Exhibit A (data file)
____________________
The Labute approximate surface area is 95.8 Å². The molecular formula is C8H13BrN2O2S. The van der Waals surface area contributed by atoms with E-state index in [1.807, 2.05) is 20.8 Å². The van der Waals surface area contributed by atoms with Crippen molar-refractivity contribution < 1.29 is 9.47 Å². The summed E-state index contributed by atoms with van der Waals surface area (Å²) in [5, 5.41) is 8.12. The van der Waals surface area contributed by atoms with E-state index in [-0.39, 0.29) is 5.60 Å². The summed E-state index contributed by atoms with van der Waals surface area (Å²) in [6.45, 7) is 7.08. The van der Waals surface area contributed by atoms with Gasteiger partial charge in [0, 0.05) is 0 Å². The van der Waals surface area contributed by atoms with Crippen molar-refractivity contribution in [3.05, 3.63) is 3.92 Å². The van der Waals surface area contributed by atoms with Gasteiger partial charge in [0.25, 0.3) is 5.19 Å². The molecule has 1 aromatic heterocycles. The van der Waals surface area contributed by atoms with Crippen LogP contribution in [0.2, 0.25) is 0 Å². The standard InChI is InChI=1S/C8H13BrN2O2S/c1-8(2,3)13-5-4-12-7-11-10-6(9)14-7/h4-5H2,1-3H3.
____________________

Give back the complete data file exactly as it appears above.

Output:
The Labute approximate surface area is 95.8 Å². The molecular formula is C8H13BrN2O2S. The van der Waals surface area contributed by atoms with E-state index in [1.807, 2.05) is 20.8 Å². The van der Waals surface area contributed by atoms with Crippen molar-refractivity contribution < 1.29 is 9.47 Å². The summed E-state index contributed by atoms with van der Waals surface area (Å²) in [5, 5.41) is 8.12. The van der Waals surface area contributed by atoms with E-state index in [-0.39, 0.29) is 5.60 Å². The summed E-state index contributed by atoms with van der Waals surface area (Å²) in [6.45, 7) is 7.08. The van der Waals surface area contributed by atoms with Gasteiger partial charge in [0, 0.05) is 0 Å². The van der Waals surface area contributed by atoms with Crippen molar-refractivity contribution in [3.05, 3.63) is 3.92 Å². The van der Waals surface area contributed by atoms with Gasteiger partial charge in [0.25, 0.3) is 5.19 Å². The molecule has 1 aromatic heterocycles. The van der Waals surface area contributed by atoms with Crippen LogP contribution in [0.2, 0.25) is 0 Å². The standard InChI is InChI=1S/C8H13BrN2O2S/c1-8(2,3)13-5-4-12-7-11-10-6(9)14-7/h4-5H2,1-3H3.